Pet foods follow plant-protein trend

Posted:
Category:
PIC in the News

Saskatchewan researcher notes ‘what owners eat, they want their pets to eat.’ Accelerating trend to vegan dog food may mean adding taurine to it, says Lynne Weber

Pulses are moving into the pet food market as pet owners adopt the same food trends they follow for their companion animals, says researcher Lynne Weber.

“Much as human food trends are tending to go toward vegan or flexitarian, you will see more and more of pet foods moving in that direction because what owners eat, they want their pets to eat,” said Weber, professor of veterinary biomedical sciences at the University of Saskatchewan.

The shift into using pulses started with the gluten-free trend, and to replace wheat and other grains in premium dog food with ingredients such as peas, chickpeas and lentils, she told delegates at the recent Bridge2Food plant protein summit in Saskatoon.

“Although they’re using these pulses as starches, there’s protein that comes along with pulses.

Now that grain-free pet foods are well established for more than a decade, in general you can say that pet foods have already been moving toward increasing plant-protein use and inclusion — not as a full replacement (for meat) in all cases but definitely an inclusion.”

The latest trend has tripped all the way to vegan, said Weber. She said there are now vegan dog foods and even vegan cat foods available from specialty retailers.

The pet food market is hugely lucrative.

Figures in 2011 show Canadians spent $1.7 billion on pet food and Weber estimated it has grown about 10 per cent every year since then. In the U.S., consumers spent $35 billion on dog food alone last year.

Weber said when she started pet food research 10 years ago, premium foods, such as the grain-free varieties, were not common but now they’re everywhere, including mass-market retailers like Walmart.

The transition to plant-based pet foods has not been without its challenges.

In July 2018 the FDA in the U.S. sent out a warning about grain-free dog food as a possible culprit in a heart condition that can kill dogs.

Weber is conducting research into the links. She said the FDA warning was based on a relatively small number of incidents but if there is a link, it could be a deficit in a chemical in the food called taurine, which is present in meat protein but not in plant-based protein.

It was thought dogs could synthesize taurine but two amino acids needed to produce the taurine may not be at high enough levels in some grain-free products.

“What’s the path forward? I think, just as with cats, we’re going to have to add taurine to plant- protein-based dog foods.”

Weber said the pet food market will continue to change because it’s susceptible to trends. And just as with human food, the vegan trend will continue to accelerate.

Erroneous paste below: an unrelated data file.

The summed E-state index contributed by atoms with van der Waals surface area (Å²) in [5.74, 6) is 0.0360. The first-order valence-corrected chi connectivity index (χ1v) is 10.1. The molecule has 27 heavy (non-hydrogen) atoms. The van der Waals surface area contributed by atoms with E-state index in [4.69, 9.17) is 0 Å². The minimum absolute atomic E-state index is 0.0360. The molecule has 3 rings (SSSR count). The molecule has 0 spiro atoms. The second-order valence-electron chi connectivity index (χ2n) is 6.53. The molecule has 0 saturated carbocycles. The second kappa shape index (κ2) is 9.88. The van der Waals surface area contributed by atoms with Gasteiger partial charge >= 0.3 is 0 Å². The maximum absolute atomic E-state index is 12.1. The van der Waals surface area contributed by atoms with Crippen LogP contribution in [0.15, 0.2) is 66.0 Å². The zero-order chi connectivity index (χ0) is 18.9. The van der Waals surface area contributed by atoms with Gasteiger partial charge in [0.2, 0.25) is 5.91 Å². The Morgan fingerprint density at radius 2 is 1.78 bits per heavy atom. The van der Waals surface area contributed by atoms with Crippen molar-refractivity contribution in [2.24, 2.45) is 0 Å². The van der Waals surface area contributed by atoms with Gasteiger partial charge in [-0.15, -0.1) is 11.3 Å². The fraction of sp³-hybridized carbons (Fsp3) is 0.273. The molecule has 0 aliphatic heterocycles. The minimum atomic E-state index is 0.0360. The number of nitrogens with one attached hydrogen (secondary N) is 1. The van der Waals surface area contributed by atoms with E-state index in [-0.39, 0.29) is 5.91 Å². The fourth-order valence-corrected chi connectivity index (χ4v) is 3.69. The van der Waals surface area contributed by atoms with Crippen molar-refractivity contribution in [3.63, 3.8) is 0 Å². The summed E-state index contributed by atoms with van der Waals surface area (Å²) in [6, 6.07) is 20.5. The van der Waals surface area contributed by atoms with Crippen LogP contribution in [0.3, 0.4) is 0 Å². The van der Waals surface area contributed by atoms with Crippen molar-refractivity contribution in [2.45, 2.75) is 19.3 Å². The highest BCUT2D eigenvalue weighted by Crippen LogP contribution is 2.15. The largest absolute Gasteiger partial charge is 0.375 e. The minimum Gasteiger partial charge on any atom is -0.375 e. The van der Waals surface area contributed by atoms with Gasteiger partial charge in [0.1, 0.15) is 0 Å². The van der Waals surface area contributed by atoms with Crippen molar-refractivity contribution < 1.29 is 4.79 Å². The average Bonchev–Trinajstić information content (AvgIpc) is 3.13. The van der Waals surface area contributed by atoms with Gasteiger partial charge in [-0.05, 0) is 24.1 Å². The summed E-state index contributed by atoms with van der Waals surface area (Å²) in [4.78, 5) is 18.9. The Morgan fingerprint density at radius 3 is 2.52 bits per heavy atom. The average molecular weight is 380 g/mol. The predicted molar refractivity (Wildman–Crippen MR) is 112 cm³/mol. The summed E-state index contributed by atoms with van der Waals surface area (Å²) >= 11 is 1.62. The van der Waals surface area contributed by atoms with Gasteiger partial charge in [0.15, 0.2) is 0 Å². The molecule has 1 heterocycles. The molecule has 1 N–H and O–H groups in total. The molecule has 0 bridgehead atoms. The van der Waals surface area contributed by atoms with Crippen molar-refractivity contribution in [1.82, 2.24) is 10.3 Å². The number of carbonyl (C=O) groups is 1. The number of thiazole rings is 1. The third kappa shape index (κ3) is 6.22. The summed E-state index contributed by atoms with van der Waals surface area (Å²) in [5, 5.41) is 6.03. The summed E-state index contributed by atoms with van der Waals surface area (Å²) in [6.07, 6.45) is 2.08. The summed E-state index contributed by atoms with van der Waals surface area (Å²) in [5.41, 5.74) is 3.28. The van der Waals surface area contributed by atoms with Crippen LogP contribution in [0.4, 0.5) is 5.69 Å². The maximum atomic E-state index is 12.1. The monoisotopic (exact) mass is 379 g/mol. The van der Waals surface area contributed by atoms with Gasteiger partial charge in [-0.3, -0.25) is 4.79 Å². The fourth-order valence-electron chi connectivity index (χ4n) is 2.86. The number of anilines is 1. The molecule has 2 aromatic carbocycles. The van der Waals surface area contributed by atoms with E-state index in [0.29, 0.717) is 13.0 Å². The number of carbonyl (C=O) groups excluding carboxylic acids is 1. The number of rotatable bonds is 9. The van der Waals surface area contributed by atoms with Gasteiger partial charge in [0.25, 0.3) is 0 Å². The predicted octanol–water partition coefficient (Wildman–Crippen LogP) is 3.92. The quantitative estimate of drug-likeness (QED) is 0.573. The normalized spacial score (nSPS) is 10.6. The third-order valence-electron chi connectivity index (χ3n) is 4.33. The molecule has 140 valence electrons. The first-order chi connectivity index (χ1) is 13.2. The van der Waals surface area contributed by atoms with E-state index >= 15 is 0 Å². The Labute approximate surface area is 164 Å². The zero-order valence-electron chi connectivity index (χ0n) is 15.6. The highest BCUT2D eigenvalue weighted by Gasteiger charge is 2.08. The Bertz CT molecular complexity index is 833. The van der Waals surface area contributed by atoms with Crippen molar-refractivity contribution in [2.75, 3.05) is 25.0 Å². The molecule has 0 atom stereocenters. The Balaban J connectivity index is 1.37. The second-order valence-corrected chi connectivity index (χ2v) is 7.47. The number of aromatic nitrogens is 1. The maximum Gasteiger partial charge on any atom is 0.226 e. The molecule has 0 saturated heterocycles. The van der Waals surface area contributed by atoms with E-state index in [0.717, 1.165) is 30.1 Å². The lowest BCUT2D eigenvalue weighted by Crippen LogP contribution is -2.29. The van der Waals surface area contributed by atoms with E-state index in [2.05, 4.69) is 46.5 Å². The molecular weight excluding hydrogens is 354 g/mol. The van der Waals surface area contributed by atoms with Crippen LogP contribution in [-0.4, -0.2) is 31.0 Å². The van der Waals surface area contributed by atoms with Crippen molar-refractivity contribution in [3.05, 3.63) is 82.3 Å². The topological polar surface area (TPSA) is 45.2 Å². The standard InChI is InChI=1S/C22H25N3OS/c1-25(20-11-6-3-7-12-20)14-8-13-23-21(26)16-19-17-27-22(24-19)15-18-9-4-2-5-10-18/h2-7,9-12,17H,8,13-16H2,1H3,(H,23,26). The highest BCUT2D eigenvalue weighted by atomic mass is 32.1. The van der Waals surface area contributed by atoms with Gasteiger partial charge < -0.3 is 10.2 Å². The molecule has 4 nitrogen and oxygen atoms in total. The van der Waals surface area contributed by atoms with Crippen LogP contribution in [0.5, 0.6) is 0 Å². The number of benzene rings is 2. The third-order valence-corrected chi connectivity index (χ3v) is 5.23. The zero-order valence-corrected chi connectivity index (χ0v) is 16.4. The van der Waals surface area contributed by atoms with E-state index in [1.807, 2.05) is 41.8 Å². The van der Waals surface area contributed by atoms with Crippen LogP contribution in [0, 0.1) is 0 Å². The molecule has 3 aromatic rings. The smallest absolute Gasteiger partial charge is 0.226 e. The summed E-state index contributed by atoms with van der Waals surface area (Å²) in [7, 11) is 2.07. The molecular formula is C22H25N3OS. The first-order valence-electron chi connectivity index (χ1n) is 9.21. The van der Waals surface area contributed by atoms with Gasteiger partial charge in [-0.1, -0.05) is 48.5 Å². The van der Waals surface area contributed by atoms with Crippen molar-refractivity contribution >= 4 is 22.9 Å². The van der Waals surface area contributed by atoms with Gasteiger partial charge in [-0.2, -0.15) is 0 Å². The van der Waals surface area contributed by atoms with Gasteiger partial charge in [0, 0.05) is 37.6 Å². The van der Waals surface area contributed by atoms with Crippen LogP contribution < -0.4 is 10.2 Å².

Companion animals aren’t the only non-human market for plant protein.

Dairy cows in California are fed canola meal from the Canadian prairies, and research is underway to breed canola with protein that is accessible for the digestive tracks of swine and poultry.

Calgary-based Botaneco is working on innovations which would open up aquaculture, particularly salmon and shrimp farming, to the canola protein market.

David Dzisiak, Botaneco’s chief operating officer, pitched the agritech firm to the venture capital forum sponsored by Protein Industries Canada (PIC) at the Saskatoon summit.

Dzisiak said in an interview that the aquaculture market is an underserved protein market.

“The demand is expanding but the supply of protein, fish meal primarily, is really fixed and so the cost of fish meal is increasing,” Dzisiak said.

“Some species, like salmon and shrimp, are very particular in what they eat. They’re kind of on an Atkins diet, so they’re on a high-fat, very high-protein diet.”

Canola has the potential to replace fish meal as the protein source, he said.

“It has the right kind of amino acid profile and it doesn’t have some of the ill effects that soy protein has. The problem is no one can make it and we believe we’ve got the process that can make it in large volume.”

Dzisiak said Botaneco’s canola processing technology uses no heat, unlike more conventional processing.

“(Conventional) canola meal only has about 36 per cent protein and the canola concentrate we make would be over 70 per cent.”

At the end of June Botaneco, along with partners Corteva and Rowland Farms, received the first investment from PIC for further commercialization of its processing technology for introducing new protein ingredients into the global food, feed and aquaculture markets.

Kathy Kerr, a freelance journalist, covered the protein summits in Saskatoon and Calgary